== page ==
No grumbles about how daylight saving robbed her of an hour of sleep yesterday morning.
Jane Sheldrake was at the Omni Gymnastics Centre in Napier for her classes a few winks after winning the Wattie's Volunteer Coach of the Year title on Saturday night.
Asked how many hours she spends coaching children from the age of 2 up to adults each week, the 64-year-old retired schoolteacher replied, "Oh, I hate to think."
Sheldrake won the award at the HB Cricket Association Pavilion, Nelson Park, over nine other finalists - Fiona Teddy (Napier Old Boys' Marist, rugby), Joy Kitto (Central Gym Club, gymnastics), Judy Hill (Swim Gym, swimming), Megan Adams (Frimley School, canoe polo), Rebecca Patterson (Central Sports Netball Club), Jeanette Oliver (Waipawa United Netball Club & Central Sports Netball Club), John Malcolm (Hastings Girls' High School, clay target shooting), Tania Agnew (Buckingham Guards, marching) and Terry Huffam (Hastings Rovers, soccer).
She and the other finalists were treated to a game of ITM Cup rugby across the road from the pavilion soon after the ceremony.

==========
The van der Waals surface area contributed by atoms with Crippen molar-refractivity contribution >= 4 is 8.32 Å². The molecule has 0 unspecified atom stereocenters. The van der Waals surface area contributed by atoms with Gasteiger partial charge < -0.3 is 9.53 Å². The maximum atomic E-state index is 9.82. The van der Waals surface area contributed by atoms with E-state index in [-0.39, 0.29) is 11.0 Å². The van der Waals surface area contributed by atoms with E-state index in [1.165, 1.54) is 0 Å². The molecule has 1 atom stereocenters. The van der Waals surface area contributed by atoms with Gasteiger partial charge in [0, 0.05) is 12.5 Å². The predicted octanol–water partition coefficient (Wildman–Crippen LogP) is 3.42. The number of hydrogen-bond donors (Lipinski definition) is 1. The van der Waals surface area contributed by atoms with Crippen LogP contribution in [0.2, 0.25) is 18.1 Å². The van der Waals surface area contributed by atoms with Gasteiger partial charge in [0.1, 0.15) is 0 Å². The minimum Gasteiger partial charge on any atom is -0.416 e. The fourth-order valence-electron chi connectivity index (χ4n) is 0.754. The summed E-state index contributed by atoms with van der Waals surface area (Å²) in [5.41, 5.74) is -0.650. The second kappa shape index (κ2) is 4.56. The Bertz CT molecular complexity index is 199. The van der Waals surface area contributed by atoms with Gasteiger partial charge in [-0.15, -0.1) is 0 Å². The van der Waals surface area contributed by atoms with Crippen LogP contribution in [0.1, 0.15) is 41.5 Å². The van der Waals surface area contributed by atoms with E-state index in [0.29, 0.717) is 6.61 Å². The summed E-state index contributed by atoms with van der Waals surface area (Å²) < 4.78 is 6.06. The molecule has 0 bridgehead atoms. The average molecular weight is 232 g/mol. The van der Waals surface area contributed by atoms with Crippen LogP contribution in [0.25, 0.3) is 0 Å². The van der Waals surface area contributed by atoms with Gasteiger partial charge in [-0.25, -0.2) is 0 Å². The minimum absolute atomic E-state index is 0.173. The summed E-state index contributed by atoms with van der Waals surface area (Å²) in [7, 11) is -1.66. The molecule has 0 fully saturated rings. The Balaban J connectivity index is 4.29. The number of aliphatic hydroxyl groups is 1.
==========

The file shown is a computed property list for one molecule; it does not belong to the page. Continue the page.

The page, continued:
Sheldrake retired from Port Ahuriri School in 2002 to boost the hours spent at the Omni centre, where she started coaching in 1976 after flirting with sport as a pupil at Napier Intermediate and Solway College in Masterton.
"It's a wonderful recognition of work over the years," she said of the annual award Sport Hawke's Bay presents to volunteer coaches in the region.
"I've put an enormous amount of work in and there was support, especially from my family, to allow me the time to do that."
The Omni centre has 420 club members with a team of 22 volunteer coaches. Sheldrake is also a New Zealand judge, a commitment she will fufil during the national championship in Blenheim from tomorrow.
A minority code in this country, Sheldrake says she opted for gynmastics as it's "the most important sport of all fitness for other sports".
Sheldrake said most major codes often had elite athletes who had gymnastics as a foundation for development.
"They are also putting their children through it now," she said, adding it offered people balance, flexibility, strength, courage and excitement.
The last high-flying gymnast from the Bay was Renee Baarspul, who missed out on a Commonwealth Games stint after picking up an injury during the trials.
She also played for the Hawke's Bay Tuis rugby team and now works for the Napier Aquatic Centre.
Two other gymnasts from the Bay have travelled to trials in Auckland with Games and Pacific Alliance ambitions.
Sheldrake lauded the gymnastics community for making her job enjoyable.